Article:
Zitian:Water is the most valuable resource on Earth and we all look for better solutions to save water or use water more efficiently. Hence, people from different disciplines are working as a big team and we can use our knowledge to facilitate water use.” 

Emma:Water is Life and life is water. Seen from space earth is a blue dot of water. As living things, we are made of water. We need it for to survive and to thrive.” 

Vinuri: “Over 70% of the Earth’s surface is covered by water and next to air it gives us all life. It is of paramount importance to humans and all organisms. We have taken water for granted, my research focusses on our oceans, I see how we have neglected our oceans in the past few decades. Realizing how badly we have treated our oceans, and acting towards solutions together I hope will unite us.” 

Megan:Humans are all linked by the ecosystem services that water provides: it’s what we drink and bathe in, it is used to grow food, it is often a place which gives people a sense of calm and wellbeing. It is a precursor for life, which I suppose goes above and beyond seeing “us” as exclusively humans, but includes all living things. I think there’s a certain beauty in that, and can make us feel part of a wider ecosystem instead of living out urban lives, detached from nature.  

“There’s also a sense of responsibility that comes with the sentence ‘Water unites us‘: environmental problems related to water are extremely common, and becoming ever more pressing with climate change, overfishing and natural resource use. I think that the requirement that all humans and nature have for water should drive a special consideration when it comes to consumption of water, products and deciding who has power with regards to deciding who should be allowed to use and contaminate water sources. There is only a finite amount of water on earth, it should be a unifying goal to protect that resource and ensure that it is safe and clean for future generations.”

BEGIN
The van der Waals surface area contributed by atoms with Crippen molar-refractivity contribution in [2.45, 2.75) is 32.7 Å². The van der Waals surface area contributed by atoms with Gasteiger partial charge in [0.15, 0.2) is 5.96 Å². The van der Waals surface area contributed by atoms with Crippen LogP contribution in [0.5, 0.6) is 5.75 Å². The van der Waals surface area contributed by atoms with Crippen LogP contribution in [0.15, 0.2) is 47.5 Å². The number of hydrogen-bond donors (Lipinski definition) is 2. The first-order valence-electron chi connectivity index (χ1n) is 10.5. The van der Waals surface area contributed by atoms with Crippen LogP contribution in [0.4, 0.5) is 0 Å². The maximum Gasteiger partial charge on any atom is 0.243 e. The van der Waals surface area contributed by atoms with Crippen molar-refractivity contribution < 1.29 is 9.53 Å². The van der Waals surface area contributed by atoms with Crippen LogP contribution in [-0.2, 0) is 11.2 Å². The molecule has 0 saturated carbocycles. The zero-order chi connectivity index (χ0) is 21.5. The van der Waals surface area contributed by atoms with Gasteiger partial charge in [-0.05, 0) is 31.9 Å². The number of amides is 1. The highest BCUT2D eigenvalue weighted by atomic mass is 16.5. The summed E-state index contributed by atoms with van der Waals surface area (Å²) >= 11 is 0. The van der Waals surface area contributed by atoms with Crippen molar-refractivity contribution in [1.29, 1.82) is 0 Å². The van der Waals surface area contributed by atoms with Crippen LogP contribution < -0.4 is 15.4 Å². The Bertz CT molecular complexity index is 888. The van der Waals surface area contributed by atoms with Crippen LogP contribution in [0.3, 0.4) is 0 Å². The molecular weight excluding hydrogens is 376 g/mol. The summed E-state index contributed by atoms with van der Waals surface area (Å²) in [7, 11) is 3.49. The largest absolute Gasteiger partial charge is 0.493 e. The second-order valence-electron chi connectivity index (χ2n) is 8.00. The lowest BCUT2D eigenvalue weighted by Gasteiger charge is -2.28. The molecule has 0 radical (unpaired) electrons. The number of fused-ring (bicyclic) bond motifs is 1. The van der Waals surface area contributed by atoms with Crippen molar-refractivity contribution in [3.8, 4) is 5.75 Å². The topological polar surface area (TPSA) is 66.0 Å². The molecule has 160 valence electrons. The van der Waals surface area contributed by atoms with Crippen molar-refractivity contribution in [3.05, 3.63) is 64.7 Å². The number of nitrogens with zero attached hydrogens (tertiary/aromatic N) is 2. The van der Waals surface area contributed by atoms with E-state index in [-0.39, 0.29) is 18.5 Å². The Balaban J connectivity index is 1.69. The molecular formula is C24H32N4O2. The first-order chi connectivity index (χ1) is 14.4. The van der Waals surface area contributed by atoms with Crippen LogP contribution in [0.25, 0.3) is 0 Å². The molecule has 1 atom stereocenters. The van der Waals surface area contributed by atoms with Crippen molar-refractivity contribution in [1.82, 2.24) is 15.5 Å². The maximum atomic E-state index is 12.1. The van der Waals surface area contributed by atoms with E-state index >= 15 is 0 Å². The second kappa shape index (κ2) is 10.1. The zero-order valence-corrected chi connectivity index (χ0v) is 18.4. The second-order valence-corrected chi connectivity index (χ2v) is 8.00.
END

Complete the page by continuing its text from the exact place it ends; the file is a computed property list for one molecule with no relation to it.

What inspired you to pursue a STEM career pathway in water research? 

Zitian:Water is important to Australia’s agricultural sector and efficient water use can help the country save millions of dollars every year. I think finding a better solution for water use is useful, meaningful and exciting.

Megan:I was taking marine biology modules when studying abroad in Costa Rica. My housemate and I decided to learn to dive, and the moment I got out onto the reef for my first dive during my open water training, I felt like an astronaut. There’s a sense that you are a visitor in a completely different world. A reef is some kind of technicolour frenetic underwater city. It’s very different to going bird watching or searching for mammals or reptiles, because on land humans are seen as predators, but underwater we are not, and therefore the fish just hang out with you. I also knew lots of the names for the fish, sponges and corals from my classes, and there’s such a geeky satisfaction in being able to identify species.”